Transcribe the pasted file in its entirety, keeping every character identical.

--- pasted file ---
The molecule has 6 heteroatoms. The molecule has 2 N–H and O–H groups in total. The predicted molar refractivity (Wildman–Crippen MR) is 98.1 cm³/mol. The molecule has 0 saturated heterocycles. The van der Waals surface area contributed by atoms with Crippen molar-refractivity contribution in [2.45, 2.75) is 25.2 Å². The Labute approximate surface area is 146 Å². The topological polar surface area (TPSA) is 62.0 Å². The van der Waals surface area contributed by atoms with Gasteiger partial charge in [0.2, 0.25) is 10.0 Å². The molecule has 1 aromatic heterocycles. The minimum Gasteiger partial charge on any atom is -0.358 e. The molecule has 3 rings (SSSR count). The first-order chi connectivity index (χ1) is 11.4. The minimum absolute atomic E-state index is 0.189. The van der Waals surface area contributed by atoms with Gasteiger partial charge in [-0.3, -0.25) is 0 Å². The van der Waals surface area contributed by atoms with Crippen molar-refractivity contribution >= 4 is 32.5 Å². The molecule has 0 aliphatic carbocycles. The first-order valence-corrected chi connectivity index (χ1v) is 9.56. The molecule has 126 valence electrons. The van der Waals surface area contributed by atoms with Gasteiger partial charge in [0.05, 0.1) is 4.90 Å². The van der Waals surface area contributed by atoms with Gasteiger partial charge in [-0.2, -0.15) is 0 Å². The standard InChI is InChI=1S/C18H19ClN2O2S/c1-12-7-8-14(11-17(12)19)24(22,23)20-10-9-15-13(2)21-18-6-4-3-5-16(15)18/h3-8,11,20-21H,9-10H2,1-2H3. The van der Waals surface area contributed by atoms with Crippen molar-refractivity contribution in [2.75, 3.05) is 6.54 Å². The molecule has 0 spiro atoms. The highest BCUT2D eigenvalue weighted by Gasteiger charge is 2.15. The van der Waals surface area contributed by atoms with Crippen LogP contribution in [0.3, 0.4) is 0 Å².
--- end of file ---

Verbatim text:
The molecule has 6 heteroatoms. The molecule has 2 N–H and O–H groups in total. The predicted molar refractivity (Wildman–Crippen MR) is 98.1 cm³/mol. The molecule has 0 saturated heterocycles. The van der Waals surface area contributed by atoms with Crippen molar-refractivity contribution in [2.45, 2.75) is 25.2 Å². The Labute approximate surface area is 146 Å². The topological polar surface area (TPSA) is 62.0 Å². The van der Waals surface area contributed by atoms with Gasteiger partial charge in [0.2, 0.25) is 10.0 Å². The molecule has 1 aromatic heterocycles. The minimum Gasteiger partial charge on any atom is -0.358 e. The molecule has 3 rings (SSSR count). The first-order chi connectivity index (χ1) is 11.4. The minimum absolute atomic E-state index is 0.189. The van der Waals surface area contributed by atoms with Gasteiger partial charge in [-0.3, -0.25) is 0 Å². The van der Waals surface area contributed by atoms with Crippen molar-refractivity contribution >= 4 is 32.5 Å². The molecule has 0 aliphatic carbocycles. The first-order valence-corrected chi connectivity index (χ1v) is 9.56. The molecule has 126 valence electrons. The van der Waals surface area contributed by atoms with Gasteiger partial charge in [0.05, 0.1) is 4.90 Å². The van der Waals surface area contributed by atoms with Gasteiger partial charge in [-0.2, -0.15) is 0 Å². The standard InChI is InChI=1S/C18H19ClN2O2S/c1-12-7-8-14(11-17(12)19)24(22,23)20-10-9-15-13(2)21-18-6-4-3-5-16(15)18/h3-8,11,20-21H,9-10H2,1-2H3. The van der Waals surface area contributed by atoms with Crippen molar-refractivity contribution in [2.75, 3.05) is 6.54 Å². The molecule has 0 spiro atoms. The highest BCUT2D eigenvalue weighted by Gasteiger charge is 2.15. The van der Waals surface area contributed by atoms with Crippen LogP contribution in [0.3, 0.4) is 0 Å².